Tuesday, September 23, 2008

Sketch Society @ Earlier Time

This Saturday, September 27th, is the next meeting of Sketch Society. The festivities will once again be held at Java Junction Donut and Coffee. This month we're meeting earlier in the day. Big John Beatty and I plan to arrive by 9am... and hope to see you there!

Who is the Cold Warrior?

Yesterday Variety announced Shane Black will direct Universal Pictures’ "Cold Warrior." Black is best known for his screenwriting abilities having written "Lethal Weapon," "The Last Boy Scout," "The Long Kiss Goodnight," "Kiss, Kiss, Bang, Bang" [which he also directed] to name just four.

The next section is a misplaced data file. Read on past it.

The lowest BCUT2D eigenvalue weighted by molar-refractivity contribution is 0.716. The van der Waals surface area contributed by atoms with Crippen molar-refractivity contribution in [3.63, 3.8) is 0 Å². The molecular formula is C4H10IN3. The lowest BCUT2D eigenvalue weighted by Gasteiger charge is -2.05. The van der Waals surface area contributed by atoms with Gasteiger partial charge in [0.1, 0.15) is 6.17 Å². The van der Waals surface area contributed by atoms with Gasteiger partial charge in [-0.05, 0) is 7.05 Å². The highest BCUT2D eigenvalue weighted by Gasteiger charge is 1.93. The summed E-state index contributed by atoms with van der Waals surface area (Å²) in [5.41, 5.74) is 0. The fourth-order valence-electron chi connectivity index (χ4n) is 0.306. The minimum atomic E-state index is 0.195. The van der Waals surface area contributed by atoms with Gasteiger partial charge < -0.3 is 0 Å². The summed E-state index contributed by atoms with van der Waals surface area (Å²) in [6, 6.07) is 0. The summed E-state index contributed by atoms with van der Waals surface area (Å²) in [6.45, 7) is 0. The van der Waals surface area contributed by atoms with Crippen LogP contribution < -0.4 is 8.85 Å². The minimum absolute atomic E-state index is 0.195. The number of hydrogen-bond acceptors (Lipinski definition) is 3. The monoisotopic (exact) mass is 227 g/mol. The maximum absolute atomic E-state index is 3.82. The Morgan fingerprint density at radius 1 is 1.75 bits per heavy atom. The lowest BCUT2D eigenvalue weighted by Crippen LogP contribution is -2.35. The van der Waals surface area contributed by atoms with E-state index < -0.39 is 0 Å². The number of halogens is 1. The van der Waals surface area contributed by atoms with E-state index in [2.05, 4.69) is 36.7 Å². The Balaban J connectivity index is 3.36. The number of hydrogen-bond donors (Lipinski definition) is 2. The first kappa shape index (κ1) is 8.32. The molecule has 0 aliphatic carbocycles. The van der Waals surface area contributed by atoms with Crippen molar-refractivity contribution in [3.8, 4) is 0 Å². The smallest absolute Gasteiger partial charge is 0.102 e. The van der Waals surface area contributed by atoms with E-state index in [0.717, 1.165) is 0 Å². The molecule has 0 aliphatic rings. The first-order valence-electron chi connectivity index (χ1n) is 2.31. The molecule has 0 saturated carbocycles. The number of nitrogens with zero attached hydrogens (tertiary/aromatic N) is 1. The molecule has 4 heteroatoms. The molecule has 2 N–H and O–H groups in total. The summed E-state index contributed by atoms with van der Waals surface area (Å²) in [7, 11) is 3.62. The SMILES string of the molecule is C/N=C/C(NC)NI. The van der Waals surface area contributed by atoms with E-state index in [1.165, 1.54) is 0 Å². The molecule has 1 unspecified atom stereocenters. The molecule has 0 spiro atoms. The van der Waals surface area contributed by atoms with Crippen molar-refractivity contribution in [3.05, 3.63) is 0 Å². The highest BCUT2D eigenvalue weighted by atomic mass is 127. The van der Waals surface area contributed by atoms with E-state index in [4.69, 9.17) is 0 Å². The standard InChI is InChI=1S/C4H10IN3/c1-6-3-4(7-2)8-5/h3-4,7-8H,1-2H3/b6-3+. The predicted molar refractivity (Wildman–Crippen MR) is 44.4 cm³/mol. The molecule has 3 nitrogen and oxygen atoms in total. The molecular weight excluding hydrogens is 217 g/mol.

"Cold Warrior" will be based on a script by Chuck Mondry, and involves a Cold War era spy who is called out of retirement and teamed with a younger agent to take on a Russian-backed domestic terrorism threat.

My bet is you can guess who I'd love to see play the spy called out of retirement.

Monday, September 22, 2008

Tim Bradstreet: Archetype

If, like me, you're a fan of Tim Bradstreet's work, you'll probably want to check out this interview with him conducted by Newsarama. Heck, you might even want to learn more about his latest art book, Archetype.

Sunday, September 21, 2008

Santa vs Satan

A little over a year ago, I was contacted by Jake Kalish. He said that he was writing a book about imaginary fights and was looking for expert opinions. Jake wanted me to weigh in on the Rocky vs Rambo fight. So I did. Jake recently contacted me to let me know that a copy of the book, Santa vs Satan: The Official Compendium of Imaginary Fights would be coming my way and that a link to the StalloneZone was printed along with my commentary. Here's how I saw the fight: